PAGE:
The Honolulu City Council will take up Bills 42, 43, 45, 46, and 48 again on August 28 at 9 a.m. in Honolulu Hale. So I'm going to do some basic research on the public face of the Honolulu City Council's members on the issue(s) of homelessness. Interspersed with my research are statements and examples by H. Doug Matsuoka, who's been at this much longer than I have. [HDM] As he writes to me: "I've been trying to combat these bills since 2011's Bill 54 (which became 11-29 Revised Ordinances of Honolulu, I think). That was Tulsi Gabbard's bill and it seems some council members think if they replicate that kind of bill they will replicate that kind of success."
Many on the council are quite ambitious politicians, so they have websites that are easy to access. For example, Ikaika Anderson, Joey Manahan and Stanley Chang ran for Congress (they lost, but). But their websites are, for the most part, notably clean of any mention of this issue. As Colin Kippen would say, "there's a hole in his lauhala mat that covers the abyss."
Ikaika Anderson does not include homelessness among the issue on the website set up for his congressional campaign, though he seems to be one of the prime movers and shakers behind this move to criminalize.
[HDM]: "Ikaika Anderson has been a big supporter of criminalization and "sidewalk" bills. He introduced 2013's Bill 6 that would have outlawed putting "any structure capable of providing human shelter" on the sidewalk. It was too idiotic even for the Council so they did not pass it. In fact, I believe Ikaika retracted it. http://www.dougnote.com/2014/01/testimony-in-strong-opposition-to-bill-6.html"
Ernie Martin's website includes a plea for better housing for the homeless. But he voted to pass on the legislation that criminalizes the homeless! When I talked to him while on a bike ride, he said, "something needs to be done," though he expressed concern for homeless children.
But HDM adds context: "But right after that [Anderson's bad bill] Ernie Martin introduced Bill 7 which did indeed pass and became ordinance 13-8, the notorious no-knock midnight raid law used in current raids."
Stanley Chang also ran for Congress as a liberal politician. He was endorsed by the Progressive Caucus in the US Congress. Where on his website is mention of homelessness? Nowhere that I see (at least on his "agenda for change" page). He also voted to pass Bills 42, 43, 45, 46, and 48 along.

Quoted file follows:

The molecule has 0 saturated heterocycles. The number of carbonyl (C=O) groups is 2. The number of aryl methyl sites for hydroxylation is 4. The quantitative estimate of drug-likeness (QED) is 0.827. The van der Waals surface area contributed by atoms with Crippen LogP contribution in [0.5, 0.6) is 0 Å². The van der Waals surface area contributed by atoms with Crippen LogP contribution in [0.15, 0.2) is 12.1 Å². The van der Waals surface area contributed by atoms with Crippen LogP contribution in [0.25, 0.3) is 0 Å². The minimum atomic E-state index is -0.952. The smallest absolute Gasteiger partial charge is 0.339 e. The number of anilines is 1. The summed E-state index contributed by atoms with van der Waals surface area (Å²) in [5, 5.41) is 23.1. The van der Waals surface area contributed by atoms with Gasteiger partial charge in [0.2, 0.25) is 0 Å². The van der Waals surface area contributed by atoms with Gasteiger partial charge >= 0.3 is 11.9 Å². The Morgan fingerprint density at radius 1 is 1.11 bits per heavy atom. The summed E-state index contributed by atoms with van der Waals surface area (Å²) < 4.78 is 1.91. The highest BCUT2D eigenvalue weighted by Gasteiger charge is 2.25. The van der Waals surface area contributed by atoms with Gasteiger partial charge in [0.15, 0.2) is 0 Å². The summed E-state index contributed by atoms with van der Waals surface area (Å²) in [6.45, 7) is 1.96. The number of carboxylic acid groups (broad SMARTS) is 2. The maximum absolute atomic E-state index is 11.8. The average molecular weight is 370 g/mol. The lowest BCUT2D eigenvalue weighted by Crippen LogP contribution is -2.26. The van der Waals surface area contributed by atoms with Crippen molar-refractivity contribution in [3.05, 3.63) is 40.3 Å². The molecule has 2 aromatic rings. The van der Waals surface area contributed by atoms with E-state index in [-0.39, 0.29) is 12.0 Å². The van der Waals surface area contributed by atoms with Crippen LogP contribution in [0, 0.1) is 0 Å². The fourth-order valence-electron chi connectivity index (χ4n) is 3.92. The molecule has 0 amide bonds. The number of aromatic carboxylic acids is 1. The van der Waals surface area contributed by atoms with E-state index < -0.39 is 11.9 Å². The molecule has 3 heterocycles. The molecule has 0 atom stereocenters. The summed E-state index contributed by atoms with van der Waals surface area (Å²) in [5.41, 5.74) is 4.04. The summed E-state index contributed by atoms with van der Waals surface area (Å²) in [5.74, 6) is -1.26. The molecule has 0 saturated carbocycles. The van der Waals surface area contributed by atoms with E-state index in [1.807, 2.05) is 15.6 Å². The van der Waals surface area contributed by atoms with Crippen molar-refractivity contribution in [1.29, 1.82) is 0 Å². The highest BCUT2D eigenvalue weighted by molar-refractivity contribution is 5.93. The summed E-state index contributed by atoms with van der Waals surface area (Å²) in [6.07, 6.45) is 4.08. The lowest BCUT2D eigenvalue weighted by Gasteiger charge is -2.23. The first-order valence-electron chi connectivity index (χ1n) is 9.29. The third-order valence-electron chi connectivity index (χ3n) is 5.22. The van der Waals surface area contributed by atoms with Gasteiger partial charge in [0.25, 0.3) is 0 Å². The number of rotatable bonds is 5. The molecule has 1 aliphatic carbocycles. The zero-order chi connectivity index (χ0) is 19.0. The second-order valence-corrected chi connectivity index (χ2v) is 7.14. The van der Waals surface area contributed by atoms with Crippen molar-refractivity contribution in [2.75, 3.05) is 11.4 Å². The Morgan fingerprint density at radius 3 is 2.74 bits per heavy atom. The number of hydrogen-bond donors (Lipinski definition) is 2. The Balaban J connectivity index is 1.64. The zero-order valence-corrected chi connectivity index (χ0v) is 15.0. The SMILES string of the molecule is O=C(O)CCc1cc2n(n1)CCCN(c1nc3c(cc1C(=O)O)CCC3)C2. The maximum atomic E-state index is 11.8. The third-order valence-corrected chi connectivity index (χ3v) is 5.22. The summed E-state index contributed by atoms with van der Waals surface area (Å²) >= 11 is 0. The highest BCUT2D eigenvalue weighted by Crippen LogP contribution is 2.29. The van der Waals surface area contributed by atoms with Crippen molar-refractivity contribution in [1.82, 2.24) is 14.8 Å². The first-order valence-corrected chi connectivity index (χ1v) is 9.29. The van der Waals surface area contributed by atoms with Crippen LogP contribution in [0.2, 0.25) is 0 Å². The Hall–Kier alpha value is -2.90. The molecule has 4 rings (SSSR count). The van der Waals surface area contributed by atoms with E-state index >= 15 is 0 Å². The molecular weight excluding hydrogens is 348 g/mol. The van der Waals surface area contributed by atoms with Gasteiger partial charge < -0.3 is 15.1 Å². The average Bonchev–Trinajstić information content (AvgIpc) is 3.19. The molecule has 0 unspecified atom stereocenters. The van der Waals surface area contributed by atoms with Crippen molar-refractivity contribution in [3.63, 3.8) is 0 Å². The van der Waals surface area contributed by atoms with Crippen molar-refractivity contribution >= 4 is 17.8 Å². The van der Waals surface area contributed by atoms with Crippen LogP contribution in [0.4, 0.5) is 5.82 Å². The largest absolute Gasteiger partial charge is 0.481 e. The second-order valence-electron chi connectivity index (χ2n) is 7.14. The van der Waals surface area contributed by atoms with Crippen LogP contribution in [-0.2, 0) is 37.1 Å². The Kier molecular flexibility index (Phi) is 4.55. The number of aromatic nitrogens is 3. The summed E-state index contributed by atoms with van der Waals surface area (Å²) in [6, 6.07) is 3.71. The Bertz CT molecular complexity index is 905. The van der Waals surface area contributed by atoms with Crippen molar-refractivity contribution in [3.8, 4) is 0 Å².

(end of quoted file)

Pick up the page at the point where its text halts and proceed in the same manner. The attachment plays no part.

On another website, he talks about how the practice of pu`uhonua inspires him, but the writing is too vague to understand what specifically he means:
More background from Doug: "I met Kathryn Xian when she offered to help defeat Stanley Chang's Bill 59 (2013): http://www.dougnote.com/2013/09/no-on-city-council-bill-59.html I caught (here in the beginning of this clip) calling the homeless, "an epidemic of people obstructing the sidewalk.
"6/25: On Friday, Councilwoman Carol Fukunaga unveiled Bill 44, which imposes the "sit-lie"ban in an area from River Street to Ward Avenue, makai of the H-1 freeway. Fukunaga said the homelessness issue is just as acute in that area as it is in Waikiki. The Downtown-Chinatown region already has a state-imposed restriction on urination and defecation. -- Team #Carol2014"
More background from Doug: "Oh, Fukunaga has always been a proponent of the criminalization bills. Here's a clip answering the homeless question posed during a candidates forum": http://youtu.be/W3E8PqFvDgs
Joey Manahan ran for Congress. His statement on homelessness exists, but is plenty vague:
Ron Menor's site is covered with platitudes; there's no specific mention of homelessness, though there's a photograph of Menor at a food bank.
Kymberley Marcos Pine's on-line presence is not very specific, though you can see here that she (and Breene Harimoto) have voted against Bills 42 and 45.
Doug: "Kymberly Pine opposed Bill 59 which so literally and directly violates the Kanawai Mamalahoe that she is afraid that the Hawaiians in her district would get upset. I've got a clip of her saying that if you want me to find it." When I (Susan) spoke to her after one Council meeting, she seemed genuine and concerned, and mentioned that she was an English major--
Breene Harimoto did not post this video; H. Doug Matsuoka did. But it speaks volumes. He's opposed to criminalizing homelessness, and he speaks with moral authority.
As Doug points out to me--it comes through in this video--Harimoto believes he's following his Christian faith in supporting the homeless. How one wishes other Christians were as, well, Christian on this issue.
So, bear in mind that these politicians, no matter how liberal the politics they show on their websites might be, have made the decision to run under the radar on this important issue. Or to go for the cliches. Cliches, like the intricate Homeric similes spun by Mr. Kippen (Abercrombie's homeless "czar"), avoid the point by painting beautiful fuzzy and unrelated pictures. Thank goodness Doug takes and archives video of these council meetings and campaign events.
Note: If you like Doug's digital work, you might also be interested to hear that he loves fountain pens and medievalism. Go figure.